|Perl: the Markov chain saw|
Re: Migrating from Perl to other language? Why would someone do that?by Laurent_R (Canon)
|on Nov 24, 2013 at 00:18 UTC||Need Help??|
Just my personal experience: I moved away from Python to Perl about 11 years ago.
The first dynamic language I used in the late 1990s was TCL; I did not like its syntax too much, but I found it great because of TK. Then, in 1999 or 2000, I discovered Python. I found its syntax far better than TCL: to me, TCL was really more like a scripting language, Python a real programming language (please don't flame me if you disagree, I am not claiming to be telling the truth about these two languages, I am only talking about my personal impression on them). And I loved Python at the time. And I can distinctly remember having seen a lot of articles in the Python circles disparaging Perl as a baroque language, almost impossible to learn, or requiring about ten books to start mastering just the basics. So I was very happy that I had chosen Python and not Perl, even though it had been by coincidence, not by carefully reasoned choice.
Then, my job changed in 2002 (same company, but different team and assignment and different work) and discovered that the data migration suite that I was going to have to use and possibly upgrade was written mainly (probably 85 to 90%) in Perl, with some C for highly time-sensitive programs, some shell, SQL loader, and a few other technologies. I was a bit frightened because of the terrible reputation the Python people has instilled into my mind about Perl. Although I was working in an implementation team rather than a development team at the time, I felt that I needed to learn some Perl, at least for understanding the tools that I would have to use. I picked up a 70-page tutorial on Perl on the Internet, read it and made small test programs within two or three days, and found it quite easy.
And it just happened that something in our migration process did not work as expected. Some data needed some intermediate reformatting for the migration suite to work properly. No problem, I first thought, I'll write a quick Python within one day or so, and that will solve our issue. Then, on a second thought, I decided I might try as well to do it in Perl, that I had just started to learn. I did it over the weekend, because I did not think it would be fair toward my company to try to write a program in a new language on my working hours. I actually finished it on the Saturday (well, completed it late Saturday evening or perhaps even in the early hours of Sunday). In brief, after having spent two days on a tutorial, I was able to write a real Perl program for professional purposes within one day, more or less the time that I was thinking necessary to do it in a language that I had been practicing for 2 to 3 years. I was probably helped a lot by the DWIM principle. My first real Perl program was obviously clunky and clumsy, and obviously written in "baby Perl", but it worked, it did what was needed, and it did it very quickly. I haven't kept a copy of that program, I would probably be appalled by its coding quality if I were to review its code today, but, again, it did the job, and that only mattered.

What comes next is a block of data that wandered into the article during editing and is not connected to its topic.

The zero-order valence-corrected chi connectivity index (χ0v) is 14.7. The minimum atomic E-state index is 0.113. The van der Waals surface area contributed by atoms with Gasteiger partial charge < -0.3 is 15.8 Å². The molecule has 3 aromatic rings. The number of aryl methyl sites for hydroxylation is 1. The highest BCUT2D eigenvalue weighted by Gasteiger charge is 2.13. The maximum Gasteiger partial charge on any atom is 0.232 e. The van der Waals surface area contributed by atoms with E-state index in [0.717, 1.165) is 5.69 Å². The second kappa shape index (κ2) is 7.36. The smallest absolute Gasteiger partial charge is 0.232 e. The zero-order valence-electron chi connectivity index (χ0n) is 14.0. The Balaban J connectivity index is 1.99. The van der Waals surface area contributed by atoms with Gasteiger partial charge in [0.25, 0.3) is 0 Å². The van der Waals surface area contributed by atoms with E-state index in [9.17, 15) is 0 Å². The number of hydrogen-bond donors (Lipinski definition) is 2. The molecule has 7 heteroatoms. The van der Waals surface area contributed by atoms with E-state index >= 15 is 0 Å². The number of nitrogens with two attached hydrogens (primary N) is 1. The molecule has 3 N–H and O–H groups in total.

That experience told me two things: 1. that Perl was not that baroque and that complicated, far from that, and it was actually easy to use (even if I was obviously using a small subset of it at the time), and 2. that the Python pundits that I has read about Perl did not know what they were taking about or were just not telling the truth.
The outcome of this experience is that I have never written a new Python program since (OK, I updated a couple of older ones). And i would not be able to write a Python program today without starting everything from scratch or almost.
A couple of more thoughts. As I said, I loved the Python syntax at the time and I don't think I would change my mind today, I still think it is an efficient programming language. I still think, as far as I can remember, that it is very clean and straight forward. But Python is probably insisting too much on object-orientation in my view. Sometimes, the functional programming paradigm works much better. Perl offers both OO programming and functional programming (and even other programming paradigms), it is up to you to choose. Python has only one programming paradigm.
The mind set is different. Perl's "theological" principle if that "there is more that one way to do it", "do it as you wish so long as it works", which is an open-minded view, Python's viewpoint is just the opposite: "You are wrong and should be burnt at the stake if you don't do it the way I decided." (Hum, agreed, I am exaggerating a bit here, but that's the idea.) But the point is that when you agree that it can be done in different ways, you must also agree that it can be done in a different languages, whereas if you think there is only one way to do it, you may quickly become a fundamentalist or a fanatic that thinks that the only way to do it is in the language of your choice.
One final point: I am using servers with numerous OSes: HP-UX, AIX, Solaris, various brands of Linux, etc. Every single platform that I am using has Perl built in, Actually, Perl is even used by the OS for some tasks. Most of them don't have Python. Python is not installed in most cases (well, it is there on one Linux platform). Which one is really mainstream?